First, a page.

Bluefish jump start the season

May 03, 1992|By Sue Hayes | Sue Hayes,Contributing Writer

Anglers awaiting the arrival of the bluefish were moved to abrupt action as a huge school of fish suddenly appeared at the Ocean City Inlet last Sunday afternoon. The Inlet came alive with boiling bluefish, chopping at almost anything thrown at them. The fish, running 2 to 4 pounds, were taking bucktails, plugs, spoons or bait.

Mark Fleming of Delmarva Sporting Center grabbed his boat and found the blues boiling around the Old Railroad Bridge. Casting chunks of bunker and herring, Mr. Fleming and a friend caught 30 blues weighing in at 5 to 7 pounds. After a long winter of inactivity and an interminably long spring, this blitz was certainly welcome.

Bluefish were not the only action at the rock pile. One angler casting live minnows from the Inlet was surprised to pick up three legal-sized flounder along with numerous skates. Anglers fishing for tautog are picking up these as well.

Though many anglers with boats are trying for tautog at the South Jetty, few have been reported. But soon, the tautog that come to the South Jetty to spawn will be plentiful. Since it is spawning time, it is important to release the egg-laden females and only keep the males.

Ocean City's bay has come alive with flounder, though most of the flounder are being caught by anglers in boats. The hot spot has been the deep hole just north of the Thorofare. Jay Ream of Ocean City caught five keeper flounders on the very chilly Sunday morning. He was using live minnows on a bucktail hook while fishing in the outgoing tide.

Yes, the flounder have surprised us this week, by biting on the low tide rather than the high. This is probably because the water temperature is slightly warmer on the low, making the fish more inclined to bite. Live minnows seem to be the preferred bait, though many anglers are doing just as well with frozen shiners.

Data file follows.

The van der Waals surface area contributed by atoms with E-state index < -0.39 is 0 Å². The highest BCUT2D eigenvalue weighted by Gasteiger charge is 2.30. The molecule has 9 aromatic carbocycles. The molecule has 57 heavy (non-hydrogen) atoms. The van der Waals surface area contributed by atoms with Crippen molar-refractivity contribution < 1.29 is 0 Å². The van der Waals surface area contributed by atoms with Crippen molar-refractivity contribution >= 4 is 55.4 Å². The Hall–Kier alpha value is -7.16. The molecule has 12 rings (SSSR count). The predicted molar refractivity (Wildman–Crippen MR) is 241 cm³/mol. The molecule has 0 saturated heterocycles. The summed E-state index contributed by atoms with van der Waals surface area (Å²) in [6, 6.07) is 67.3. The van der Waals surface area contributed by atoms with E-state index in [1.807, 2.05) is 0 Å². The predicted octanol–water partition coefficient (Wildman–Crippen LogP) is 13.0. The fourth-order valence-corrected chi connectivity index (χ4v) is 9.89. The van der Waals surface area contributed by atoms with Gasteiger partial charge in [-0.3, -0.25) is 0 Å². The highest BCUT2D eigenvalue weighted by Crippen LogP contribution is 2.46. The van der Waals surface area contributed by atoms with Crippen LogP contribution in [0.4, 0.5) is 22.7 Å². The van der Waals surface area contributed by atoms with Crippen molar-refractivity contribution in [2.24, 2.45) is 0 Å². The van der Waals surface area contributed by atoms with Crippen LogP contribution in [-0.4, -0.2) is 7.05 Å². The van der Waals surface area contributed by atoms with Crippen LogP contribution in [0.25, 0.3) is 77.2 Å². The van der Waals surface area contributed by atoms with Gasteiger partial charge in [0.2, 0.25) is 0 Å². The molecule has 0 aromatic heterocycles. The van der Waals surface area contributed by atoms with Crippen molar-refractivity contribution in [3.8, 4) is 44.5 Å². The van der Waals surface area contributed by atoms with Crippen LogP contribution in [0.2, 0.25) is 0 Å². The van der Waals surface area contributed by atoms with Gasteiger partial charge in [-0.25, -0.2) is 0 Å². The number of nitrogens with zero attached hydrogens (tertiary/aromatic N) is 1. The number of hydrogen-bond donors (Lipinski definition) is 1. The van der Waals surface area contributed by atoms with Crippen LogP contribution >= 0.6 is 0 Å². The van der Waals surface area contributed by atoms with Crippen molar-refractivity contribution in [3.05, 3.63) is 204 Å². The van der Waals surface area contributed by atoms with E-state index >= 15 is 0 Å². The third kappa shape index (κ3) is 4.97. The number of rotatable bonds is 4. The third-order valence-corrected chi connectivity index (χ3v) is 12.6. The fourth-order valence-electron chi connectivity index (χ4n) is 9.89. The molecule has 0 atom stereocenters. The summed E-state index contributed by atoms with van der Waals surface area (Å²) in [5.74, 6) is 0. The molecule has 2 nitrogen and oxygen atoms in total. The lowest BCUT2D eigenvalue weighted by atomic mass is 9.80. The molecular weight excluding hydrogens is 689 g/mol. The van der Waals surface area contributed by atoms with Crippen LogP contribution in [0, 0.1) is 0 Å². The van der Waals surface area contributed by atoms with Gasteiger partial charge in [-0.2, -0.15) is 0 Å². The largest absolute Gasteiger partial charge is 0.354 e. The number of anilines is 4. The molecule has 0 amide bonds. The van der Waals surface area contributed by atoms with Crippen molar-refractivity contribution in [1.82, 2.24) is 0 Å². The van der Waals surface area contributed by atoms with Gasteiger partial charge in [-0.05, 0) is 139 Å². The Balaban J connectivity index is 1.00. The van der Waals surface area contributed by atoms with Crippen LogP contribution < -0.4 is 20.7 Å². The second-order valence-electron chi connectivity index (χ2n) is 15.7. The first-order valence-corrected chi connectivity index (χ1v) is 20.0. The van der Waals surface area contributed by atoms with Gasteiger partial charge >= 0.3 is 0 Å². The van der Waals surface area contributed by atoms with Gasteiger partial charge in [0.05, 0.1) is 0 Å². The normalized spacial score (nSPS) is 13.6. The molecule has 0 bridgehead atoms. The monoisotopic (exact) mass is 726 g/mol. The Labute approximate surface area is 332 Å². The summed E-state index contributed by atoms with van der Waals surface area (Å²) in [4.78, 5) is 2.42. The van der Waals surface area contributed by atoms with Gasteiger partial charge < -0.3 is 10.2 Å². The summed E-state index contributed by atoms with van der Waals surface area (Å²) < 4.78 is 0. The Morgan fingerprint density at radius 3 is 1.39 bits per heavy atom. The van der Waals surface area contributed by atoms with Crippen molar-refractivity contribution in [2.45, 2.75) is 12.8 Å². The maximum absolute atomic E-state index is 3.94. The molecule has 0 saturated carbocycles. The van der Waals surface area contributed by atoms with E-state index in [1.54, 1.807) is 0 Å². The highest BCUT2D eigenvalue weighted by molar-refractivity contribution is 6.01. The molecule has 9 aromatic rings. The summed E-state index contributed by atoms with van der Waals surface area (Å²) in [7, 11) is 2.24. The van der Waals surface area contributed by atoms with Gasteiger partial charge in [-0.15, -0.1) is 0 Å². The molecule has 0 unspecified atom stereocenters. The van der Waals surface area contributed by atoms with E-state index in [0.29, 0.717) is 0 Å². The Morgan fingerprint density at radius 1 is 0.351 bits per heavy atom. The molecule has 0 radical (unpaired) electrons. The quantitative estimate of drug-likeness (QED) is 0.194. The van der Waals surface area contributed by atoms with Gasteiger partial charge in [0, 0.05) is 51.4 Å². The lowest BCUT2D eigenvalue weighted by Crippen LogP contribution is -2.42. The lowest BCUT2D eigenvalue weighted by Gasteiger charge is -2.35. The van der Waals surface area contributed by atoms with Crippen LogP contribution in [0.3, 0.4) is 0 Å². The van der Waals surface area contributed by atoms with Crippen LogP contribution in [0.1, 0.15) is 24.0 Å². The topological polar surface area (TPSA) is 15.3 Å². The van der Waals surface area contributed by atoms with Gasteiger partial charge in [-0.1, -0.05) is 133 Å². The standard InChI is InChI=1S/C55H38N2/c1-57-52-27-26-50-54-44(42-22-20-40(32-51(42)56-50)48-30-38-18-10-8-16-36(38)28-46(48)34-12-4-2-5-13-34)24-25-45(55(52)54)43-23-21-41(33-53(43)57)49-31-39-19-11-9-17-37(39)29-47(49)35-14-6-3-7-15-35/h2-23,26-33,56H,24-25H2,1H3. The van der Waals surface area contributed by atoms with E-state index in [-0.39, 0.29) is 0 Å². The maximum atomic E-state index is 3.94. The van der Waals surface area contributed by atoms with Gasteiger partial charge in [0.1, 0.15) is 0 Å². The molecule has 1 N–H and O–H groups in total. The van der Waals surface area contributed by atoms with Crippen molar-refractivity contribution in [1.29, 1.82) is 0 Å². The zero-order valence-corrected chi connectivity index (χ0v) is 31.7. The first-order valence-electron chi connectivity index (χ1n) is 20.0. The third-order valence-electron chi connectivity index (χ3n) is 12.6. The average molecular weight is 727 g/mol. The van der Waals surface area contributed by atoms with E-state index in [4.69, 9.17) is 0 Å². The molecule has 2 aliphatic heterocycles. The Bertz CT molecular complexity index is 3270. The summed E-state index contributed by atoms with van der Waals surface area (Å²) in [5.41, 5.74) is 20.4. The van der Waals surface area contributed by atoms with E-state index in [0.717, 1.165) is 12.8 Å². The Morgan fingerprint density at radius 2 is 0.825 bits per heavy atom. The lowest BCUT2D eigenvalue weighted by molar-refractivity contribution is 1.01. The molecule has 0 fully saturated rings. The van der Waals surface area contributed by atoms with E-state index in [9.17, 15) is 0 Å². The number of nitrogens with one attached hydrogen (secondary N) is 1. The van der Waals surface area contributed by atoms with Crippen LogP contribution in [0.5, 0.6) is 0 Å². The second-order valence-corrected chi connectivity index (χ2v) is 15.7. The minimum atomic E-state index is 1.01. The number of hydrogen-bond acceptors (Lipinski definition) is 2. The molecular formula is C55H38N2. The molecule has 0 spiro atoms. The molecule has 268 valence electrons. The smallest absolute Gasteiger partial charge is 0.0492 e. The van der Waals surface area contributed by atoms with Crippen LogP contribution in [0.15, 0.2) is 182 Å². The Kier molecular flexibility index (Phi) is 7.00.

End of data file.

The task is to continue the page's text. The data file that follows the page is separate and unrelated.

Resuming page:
There are surprising numbers of throw-back flounder in the bay. The party boat Tortuga, out of Bahia Marina, with three people aboard, had a catch of 40 fish one day, with 12 being legal. This gave anglers lots of action and some fish, too! Be sure to use curved, wide-gap style fish hooks, rather than long-shanked pacific-bass types. The bent style tends to "lip hook," rather than to "gut hook" the fish making releases easier.

Surf anglers looking for action also found some this week. One group of anglers fishing the Delaware Seashore State Park got into a school of big bluefish up to 10 pounds. They were fishing with a squid and bloodworm combination. Three small stripers were also caught and released. Other surf anglers reported numerous skates and a spattering of blowfish.

Indian River Inlet turned on with catches of bluefish and tautog. The tautog are all legal size (more than 12 inches) and biting on slack water, either low or high. The fish, according to Scott Baltz of Old Inlet Bait and Tackle at Indian River, are hitting in the deeper water. Mr. Baltz picked up nine tautog on one day, and five the next, proving the fish are definitely biting well.

Ocean City's uneventful offshore Atlantic mackerel run is over, and party boat captains are looking forward to a spring catch of good-sized sea bass. Lloyd Lewis of Talbot Street Pier comments that the best fishing is yet to come. The first or second week in May is when the sea bass really turn on.

Party boats wreck-fishing last weekend did only fair on sea bass and tautog. Capt. John Bunting of the party boat Miss Ocean City said that anglers were averaging 8 to 10 fish per person. Capt. John commented that the sea bass that they caught were a good size, the tautog were running 1 to 3 pounds, and that numerous spiny dog-fish sharks were caught.

Capt. Monty Hawkins on the party boat O.C. Princess reports that more and more fish are showing up on the wrecks all the time. Ling cod, some pollock, more sea bass and tautog are coming our way.

The party boat Tradewinds VIII out of Indian River had an exciting day. The pickings of sea bass were slim, when suddenly a huge school of bluefish arrived. Rods went double and anglers started reeling like mad. Vacationers went home with lots of fish.

The Realistic charter boat out of Indian River also had tremendous action. On an over-nighter, they caught, and released all but one of 65 blue sharks 30 to 200 pounds. They were fishing in 1,500 fathoms of water.

Though the sudden appearance of saltwater fish may over shadow freshwater fishing, some very good catches were reported this week including one very large bass. John Lyons of the newly opened Seaside Bait and Tackle in Ocean View, Del., landed a 7 1/2 pound beauty from Broad Creek in Laurel. He let the fish swim around in the live tank in the store for all to see before releasing it.

Flounder fishing south of us in Virginia is still good. Anglers in Chincoteague have been pulling them in when the weather cooperates. Jesse Santiano caught 19 in 2 1/2 hours last Saturday, proving that the Virginia run is still on. The fish are running at good size with only some throw-backs.

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